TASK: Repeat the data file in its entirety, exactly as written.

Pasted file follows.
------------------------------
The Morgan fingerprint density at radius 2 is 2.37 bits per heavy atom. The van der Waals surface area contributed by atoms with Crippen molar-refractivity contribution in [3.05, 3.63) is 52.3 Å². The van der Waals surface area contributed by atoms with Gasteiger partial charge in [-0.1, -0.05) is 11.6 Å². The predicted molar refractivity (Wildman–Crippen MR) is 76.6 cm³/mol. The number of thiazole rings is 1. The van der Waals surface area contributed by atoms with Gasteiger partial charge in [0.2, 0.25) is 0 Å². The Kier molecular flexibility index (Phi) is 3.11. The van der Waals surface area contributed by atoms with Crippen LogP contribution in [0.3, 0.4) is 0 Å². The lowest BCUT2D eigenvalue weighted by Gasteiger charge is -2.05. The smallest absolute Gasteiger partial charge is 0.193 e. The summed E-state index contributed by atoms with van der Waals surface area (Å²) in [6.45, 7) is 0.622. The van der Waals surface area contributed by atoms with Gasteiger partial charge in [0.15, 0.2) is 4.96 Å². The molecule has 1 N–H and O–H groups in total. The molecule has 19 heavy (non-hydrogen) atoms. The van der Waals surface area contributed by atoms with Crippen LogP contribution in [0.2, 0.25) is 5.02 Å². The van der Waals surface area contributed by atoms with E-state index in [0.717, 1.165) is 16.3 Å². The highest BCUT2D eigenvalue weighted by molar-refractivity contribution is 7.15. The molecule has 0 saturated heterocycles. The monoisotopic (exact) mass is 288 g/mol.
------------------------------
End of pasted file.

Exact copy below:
The Morgan fingerprint density at radius 2 is 2.37 bits per heavy atom. The van der Waals surface area contributed by atoms with Crippen molar-refractivity contribution in [3.05, 3.63) is 52.3 Å². The van der Waals surface area contributed by atoms with Gasteiger partial charge in [-0.1, -0.05) is 11.6 Å². The predicted molar refractivity (Wildman–Crippen MR) is 76.6 cm³/mol. The number of thiazole rings is 1. The van der Waals surface area contributed by atoms with Gasteiger partial charge in [0.2, 0.25) is 0 Å². The Kier molecular flexibility index (Phi) is 3.11. The van der Waals surface area contributed by atoms with Crippen LogP contribution in [0.3, 0.4) is 0 Å². The lowest BCUT2D eigenvalue weighted by Gasteiger charge is -2.05. The smallest absolute Gasteiger partial charge is 0.193 e. The summed E-state index contributed by atoms with van der Waals surface area (Å²) in [6.45, 7) is 0.622. The van der Waals surface area contributed by atoms with Gasteiger partial charge in [0.15, 0.2) is 4.96 Å². The molecule has 1 N–H and O–H groups in total. The molecule has 19 heavy (non-hydrogen) atoms. The van der Waals surface area contributed by atoms with Crippen LogP contribution in [0.2, 0.25) is 5.02 Å². The van der Waals surface area contributed by atoms with E-state index in [0.717, 1.165) is 16.3 Å². The highest BCUT2D eigenvalue weighted by molar-refractivity contribution is 7.15. The molecule has 0 saturated heterocycles. The monoisotopic (exact) mass is 288 g/mol.